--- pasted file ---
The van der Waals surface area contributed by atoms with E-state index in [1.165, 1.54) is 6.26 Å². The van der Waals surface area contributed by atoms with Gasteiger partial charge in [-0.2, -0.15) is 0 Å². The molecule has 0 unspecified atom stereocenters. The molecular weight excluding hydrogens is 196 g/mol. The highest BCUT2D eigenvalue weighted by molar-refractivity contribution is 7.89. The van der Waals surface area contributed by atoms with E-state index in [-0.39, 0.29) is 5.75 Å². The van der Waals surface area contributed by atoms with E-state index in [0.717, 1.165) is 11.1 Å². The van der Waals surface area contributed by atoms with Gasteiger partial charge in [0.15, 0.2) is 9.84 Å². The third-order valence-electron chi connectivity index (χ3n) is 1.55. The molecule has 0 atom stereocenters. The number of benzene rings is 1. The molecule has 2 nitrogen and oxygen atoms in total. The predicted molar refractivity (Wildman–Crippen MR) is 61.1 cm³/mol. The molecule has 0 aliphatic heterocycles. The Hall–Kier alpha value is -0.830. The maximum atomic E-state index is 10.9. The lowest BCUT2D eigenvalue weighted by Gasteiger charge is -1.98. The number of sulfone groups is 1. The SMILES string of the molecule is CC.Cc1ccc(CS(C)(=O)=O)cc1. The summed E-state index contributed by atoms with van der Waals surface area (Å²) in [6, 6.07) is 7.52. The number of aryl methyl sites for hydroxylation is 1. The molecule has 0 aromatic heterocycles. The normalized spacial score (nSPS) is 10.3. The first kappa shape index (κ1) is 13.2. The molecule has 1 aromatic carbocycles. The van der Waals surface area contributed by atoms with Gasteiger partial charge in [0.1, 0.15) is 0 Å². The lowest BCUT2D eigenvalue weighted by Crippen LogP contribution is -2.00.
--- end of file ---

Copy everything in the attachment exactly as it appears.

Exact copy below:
The van der Waals surface area contributed by atoms with E-state index in [1.165, 1.54) is 6.26 Å². The van der Waals surface area contributed by atoms with Gasteiger partial charge in [-0.2, -0.15) is 0 Å². The molecule has 0 unspecified atom stereocenters. The molecular weight excluding hydrogens is 196 g/mol. The highest BCUT2D eigenvalue weighted by molar-refractivity contribution is 7.89. The van der Waals surface area contributed by atoms with E-state index in [-0.39, 0.29) is 5.75 Å². The van der Waals surface area contributed by atoms with E-state index in [0.717, 1.165) is 11.1 Å². The van der Waals surface area contributed by atoms with Gasteiger partial charge in [0.15, 0.2) is 9.84 Å². The third-order valence-electron chi connectivity index (χ3n) is 1.55. The molecule has 0 atom stereocenters. The number of benzene rings is 1. The molecule has 2 nitrogen and oxygen atoms in total. The predicted molar refractivity (Wildman–Crippen MR) is 61.1 cm³/mol. The molecule has 0 aliphatic heterocycles. The Hall–Kier alpha value is -0.830. The maximum atomic E-state index is 10.9. The lowest BCUT2D eigenvalue weighted by Gasteiger charge is -1.98. The number of sulfone groups is 1. The SMILES string of the molecule is CC.Cc1ccc(CS(C)(=O)=O)cc1. The summed E-state index contributed by atoms with van der Waals surface area (Å²) in [6, 6.07) is 7.52. The number of aryl methyl sites for hydroxylation is 1. The molecule has 0 aromatic heterocycles. The normalized spacial score (nSPS) is 10.3. The first kappa shape index (κ1) is 13.2. The molecule has 1 aromatic carbocycles. The van der Waals surface area contributed by atoms with Gasteiger partial charge in [0.1, 0.15) is 0 Å². The lowest BCUT2D eigenvalue weighted by Crippen LogP contribution is -2.00.